Sunday, June 29, 2008


Bananarama's "Venus" hit No. 1 in September, 1986, more than 16 years after Shocking Blue first took the song to the top of the chart. "Venus" is the fourth song in the rock era to hit No. 1 for two different artists, following "Go Away Little Girl" (Steve Lawrence, Donny Osmond), "The Loco-Motion" (Little Eva, Grand Funk), and "Please Mr. Postman" (Marvelettes, Carpenters).

Band Aid's "Do They Know It's Christmas" only reached No. 13 on the Hot 100, but it was probably the most significant single released in 1984. It launched the social consciousness movement which culminated in USA for Arfrica and the "Live Aide" concert.

Bangles' "Manic Monday," which peaked at No. 2 on the Hot 100 in April, 1986, was kept out of the top spot by Prince & the Revolution's "Kiss." Prince wrote both songs, making him one of only five writers in the rock era to hold down the top two spots on the Hot 100 simultaneously. He followed Elvis Presley, Lennon & McCartney, the Bee Gees, and Jim Steinman.

Bobby Bare had one of the biggest hits of 1959 with "All American Boy," but no one knew. A label error listed Bill Parsons as the artist.

The Beach Boys' Beach Boys Concert album was the first live album by a contemporary pop or rock act to hit No. 1. It topped the chart in December, 1964.

The Beatles' single which logged more weeks onthe Hot 100 than any other was "Twist And Shout." The song spent 11 weeks on the chart in 1964, and 15 additional weeks in 1986. The runner-up is "Hey Jude," with 19 weeks.

Blondie's Autoamerican is one of only three albums in the 80s to generate two No. 1 singles without hitting No. 1 itself. The others: Starship's Knee Deep In The Hoopla and Peter Ceter's Solitude/Solitaire.

Pat Benatar's Crimes Of Pssion would probably have been a No. 1 album if John Lennon hadn't been murdered in December, 1980. "Passion" logged five weeks at No. 2 behind Lennon's Double Fantasy in January and February, 1981. But with nothing to block its path, Benatar's next album, Precious Time, hit No. 1 in August, 1981.

Brook Benton was the first artist to have a top-five hit in the 50s, 60s and 70s. He was abled to claim that distinciton when "Rainy Night In Georgia" cracked the top five in March, 1970.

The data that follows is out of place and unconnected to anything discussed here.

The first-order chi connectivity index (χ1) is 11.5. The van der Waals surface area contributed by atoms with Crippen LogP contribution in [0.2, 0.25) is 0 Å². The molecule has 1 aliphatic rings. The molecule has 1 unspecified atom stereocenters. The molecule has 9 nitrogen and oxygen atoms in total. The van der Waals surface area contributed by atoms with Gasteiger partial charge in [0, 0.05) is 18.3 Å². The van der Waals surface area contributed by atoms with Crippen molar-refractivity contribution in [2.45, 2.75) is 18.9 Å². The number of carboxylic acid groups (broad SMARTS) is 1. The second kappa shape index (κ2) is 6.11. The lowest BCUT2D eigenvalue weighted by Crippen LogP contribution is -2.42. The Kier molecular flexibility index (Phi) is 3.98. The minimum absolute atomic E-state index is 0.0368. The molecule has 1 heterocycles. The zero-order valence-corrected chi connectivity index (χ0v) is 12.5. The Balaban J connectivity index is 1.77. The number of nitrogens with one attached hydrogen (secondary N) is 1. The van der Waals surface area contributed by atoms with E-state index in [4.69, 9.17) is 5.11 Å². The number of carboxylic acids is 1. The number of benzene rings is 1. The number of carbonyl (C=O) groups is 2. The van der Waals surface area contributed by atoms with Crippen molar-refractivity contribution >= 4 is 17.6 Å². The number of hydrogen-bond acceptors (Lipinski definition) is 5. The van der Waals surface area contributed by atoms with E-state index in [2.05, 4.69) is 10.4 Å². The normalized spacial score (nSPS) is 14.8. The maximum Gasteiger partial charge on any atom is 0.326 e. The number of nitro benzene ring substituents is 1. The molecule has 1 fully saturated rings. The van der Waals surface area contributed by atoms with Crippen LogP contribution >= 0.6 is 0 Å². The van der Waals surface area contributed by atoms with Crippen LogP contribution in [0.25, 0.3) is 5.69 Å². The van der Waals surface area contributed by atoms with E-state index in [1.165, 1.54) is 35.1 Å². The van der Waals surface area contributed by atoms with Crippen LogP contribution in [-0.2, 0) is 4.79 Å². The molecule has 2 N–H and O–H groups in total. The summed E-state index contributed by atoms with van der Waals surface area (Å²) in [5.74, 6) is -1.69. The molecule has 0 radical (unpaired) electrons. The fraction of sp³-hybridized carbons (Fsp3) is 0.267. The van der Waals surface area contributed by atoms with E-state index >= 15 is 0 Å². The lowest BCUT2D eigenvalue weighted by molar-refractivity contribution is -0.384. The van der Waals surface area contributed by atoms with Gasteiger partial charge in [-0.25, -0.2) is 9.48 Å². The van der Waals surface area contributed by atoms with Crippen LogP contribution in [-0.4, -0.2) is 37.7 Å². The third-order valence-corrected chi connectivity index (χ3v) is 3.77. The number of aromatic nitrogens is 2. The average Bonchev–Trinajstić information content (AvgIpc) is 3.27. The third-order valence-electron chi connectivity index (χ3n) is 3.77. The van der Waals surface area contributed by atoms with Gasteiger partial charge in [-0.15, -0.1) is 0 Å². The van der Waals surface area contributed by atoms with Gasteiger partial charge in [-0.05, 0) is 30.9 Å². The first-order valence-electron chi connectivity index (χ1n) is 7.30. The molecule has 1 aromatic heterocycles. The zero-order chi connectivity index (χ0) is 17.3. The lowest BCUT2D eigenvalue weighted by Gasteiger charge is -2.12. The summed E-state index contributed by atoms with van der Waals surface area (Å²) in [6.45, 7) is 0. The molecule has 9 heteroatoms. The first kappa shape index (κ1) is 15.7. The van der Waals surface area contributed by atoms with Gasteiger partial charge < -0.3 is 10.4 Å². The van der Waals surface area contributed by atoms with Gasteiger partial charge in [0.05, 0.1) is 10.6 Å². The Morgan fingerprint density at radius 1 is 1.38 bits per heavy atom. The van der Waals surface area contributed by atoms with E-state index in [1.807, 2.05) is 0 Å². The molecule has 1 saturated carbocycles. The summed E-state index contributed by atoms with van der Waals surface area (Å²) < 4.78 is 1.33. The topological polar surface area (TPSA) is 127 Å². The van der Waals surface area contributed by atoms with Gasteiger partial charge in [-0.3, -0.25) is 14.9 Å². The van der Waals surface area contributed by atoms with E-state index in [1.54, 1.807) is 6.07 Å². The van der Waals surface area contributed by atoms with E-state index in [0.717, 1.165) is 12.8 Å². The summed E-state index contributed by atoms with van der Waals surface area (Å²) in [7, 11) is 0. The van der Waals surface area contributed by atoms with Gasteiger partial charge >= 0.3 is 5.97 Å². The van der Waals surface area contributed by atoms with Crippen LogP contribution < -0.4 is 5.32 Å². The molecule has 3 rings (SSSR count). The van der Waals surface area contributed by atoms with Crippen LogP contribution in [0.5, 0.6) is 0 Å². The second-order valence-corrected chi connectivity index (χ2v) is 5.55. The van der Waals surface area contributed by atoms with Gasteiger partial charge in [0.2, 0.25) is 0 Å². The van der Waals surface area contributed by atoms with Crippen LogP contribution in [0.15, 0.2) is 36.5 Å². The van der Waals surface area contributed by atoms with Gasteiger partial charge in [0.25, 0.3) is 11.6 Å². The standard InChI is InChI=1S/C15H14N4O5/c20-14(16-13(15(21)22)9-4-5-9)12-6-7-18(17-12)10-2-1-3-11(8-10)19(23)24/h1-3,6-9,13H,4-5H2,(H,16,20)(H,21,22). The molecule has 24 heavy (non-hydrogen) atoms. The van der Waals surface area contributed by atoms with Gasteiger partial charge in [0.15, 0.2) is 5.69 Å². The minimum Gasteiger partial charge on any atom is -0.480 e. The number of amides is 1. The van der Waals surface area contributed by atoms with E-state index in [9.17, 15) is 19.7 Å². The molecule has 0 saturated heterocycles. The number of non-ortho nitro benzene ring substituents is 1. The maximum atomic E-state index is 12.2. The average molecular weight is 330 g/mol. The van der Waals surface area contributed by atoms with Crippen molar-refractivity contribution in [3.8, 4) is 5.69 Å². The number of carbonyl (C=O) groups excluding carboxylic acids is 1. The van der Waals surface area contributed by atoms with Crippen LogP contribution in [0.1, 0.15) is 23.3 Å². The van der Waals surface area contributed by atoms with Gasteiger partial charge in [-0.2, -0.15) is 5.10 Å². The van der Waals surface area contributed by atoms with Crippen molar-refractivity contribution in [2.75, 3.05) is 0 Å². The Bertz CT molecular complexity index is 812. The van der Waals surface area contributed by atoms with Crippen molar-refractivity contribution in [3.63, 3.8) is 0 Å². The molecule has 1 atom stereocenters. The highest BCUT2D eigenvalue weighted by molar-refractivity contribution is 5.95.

Berlin was the second act to hit No. 1 to share the name of a foreign capital. The Kingston Trio, named after Kingston, Jamaica, was the first.

David Bowie has worked with a lot of diverse musicians over the years. He co-wrote his first No. 1 hit, "Fame," with John Lennon, and co-produced his second, "Let's Dance," with Nile Rodgers. He's also teamed for Top-40 hits with Queen and the Pat Metheny Group.

Laura Branigan's "Gloria" peaked at No. 2 in December, 1982, when the entire top five consisted of one-word titles. Lionel Richie's "Truly" was No. 1, Toni Basil's "Mickey" was No. 3, Daryl Hall & John Oates' "Maneater" was No. 4, and Neil Diamond's "Heartlight" was No. 5.

The Brothers Four were no more brothers than the Thompson Twins are twins. If truth-in-packaging regulations are ever applied to the music industry, watch out.

Brothers Johnson were the main beneficiaries of Quincy Jones' production talents in the mid-70s, before he went on to bigger and better things (Off The Wall and Thriller).

Jackson Browne's spiraling popularity in the 70s is reflected in the fact that each of his first six albums climbed higher on the chart than its predecessor. But after that there was nowhere to go but down: that sixth album, Hold Out, hit No. 1.

The Buckinghams' "Kind Of A Drag" did what the Royal Guardsmen's "Snoopy Vs. The Red Baron," Aaron Neville's "Tell It Like It Is" and the Seekers' "Georgy Girl" all tried, but failed to do: It knocked the Monkees' monster hit "I'm A Believer" out of the No. 1 spot.

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